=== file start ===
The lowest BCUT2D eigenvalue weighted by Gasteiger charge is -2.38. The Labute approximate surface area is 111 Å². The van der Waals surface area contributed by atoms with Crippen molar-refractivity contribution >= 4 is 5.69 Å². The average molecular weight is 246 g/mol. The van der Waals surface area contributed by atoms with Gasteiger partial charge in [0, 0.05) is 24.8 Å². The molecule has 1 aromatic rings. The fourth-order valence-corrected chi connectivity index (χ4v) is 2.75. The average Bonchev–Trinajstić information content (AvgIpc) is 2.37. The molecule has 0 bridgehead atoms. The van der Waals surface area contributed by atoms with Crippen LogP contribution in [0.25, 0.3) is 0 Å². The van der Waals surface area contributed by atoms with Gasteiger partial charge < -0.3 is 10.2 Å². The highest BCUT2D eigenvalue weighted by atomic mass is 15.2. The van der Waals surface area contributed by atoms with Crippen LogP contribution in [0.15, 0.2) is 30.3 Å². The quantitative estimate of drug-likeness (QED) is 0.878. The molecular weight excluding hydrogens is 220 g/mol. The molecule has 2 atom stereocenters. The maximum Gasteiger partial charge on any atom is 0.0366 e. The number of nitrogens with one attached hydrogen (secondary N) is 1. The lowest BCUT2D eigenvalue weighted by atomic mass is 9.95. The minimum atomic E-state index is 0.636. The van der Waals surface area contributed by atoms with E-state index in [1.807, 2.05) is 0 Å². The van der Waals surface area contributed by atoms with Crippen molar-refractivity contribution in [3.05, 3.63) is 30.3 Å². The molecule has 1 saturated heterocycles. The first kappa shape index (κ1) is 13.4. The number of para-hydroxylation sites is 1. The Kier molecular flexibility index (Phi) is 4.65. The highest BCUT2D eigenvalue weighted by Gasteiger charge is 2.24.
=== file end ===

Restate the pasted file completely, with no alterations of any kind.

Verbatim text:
The lowest BCUT2D eigenvalue weighted by Gasteiger charge is -2.38. The Labute approximate surface area is 111 Å². The van der Waals surface area contributed by atoms with Crippen molar-refractivity contribution >= 4 is 5.69 Å². The average molecular weight is 246 g/mol. The van der Waals surface area contributed by atoms with Gasteiger partial charge in [0, 0.05) is 24.8 Å². The molecule has 1 aromatic rings. The fourth-order valence-corrected chi connectivity index (χ4v) is 2.75. The average Bonchev–Trinajstić information content (AvgIpc) is 2.37. The molecule has 0 bridgehead atoms. The van der Waals surface area contributed by atoms with Crippen LogP contribution in [0.25, 0.3) is 0 Å². The van der Waals surface area contributed by atoms with Gasteiger partial charge < -0.3 is 10.2 Å². The highest BCUT2D eigenvalue weighted by atomic mass is 15.2. The van der Waals surface area contributed by atoms with Crippen LogP contribution in [0.15, 0.2) is 30.3 Å². The quantitative estimate of drug-likeness (QED) is 0.878. The molecular weight excluding hydrogens is 220 g/mol. The molecule has 2 atom stereocenters. The maximum Gasteiger partial charge on any atom is 0.0366 e. The number of nitrogens with one attached hydrogen (secondary N) is 1. The lowest BCUT2D eigenvalue weighted by atomic mass is 9.95. The minimum atomic E-state index is 0.636. The van der Waals surface area contributed by atoms with E-state index in [1.807, 2.05) is 0 Å². The van der Waals surface area contributed by atoms with Crippen molar-refractivity contribution in [3.05, 3.63) is 30.3 Å². The molecule has 1 saturated heterocycles. The first kappa shape index (κ1) is 13.4. The number of para-hydroxylation sites is 1. The Kier molecular flexibility index (Phi) is 4.65. The highest BCUT2D eigenvalue weighted by Gasteiger charge is 2.24.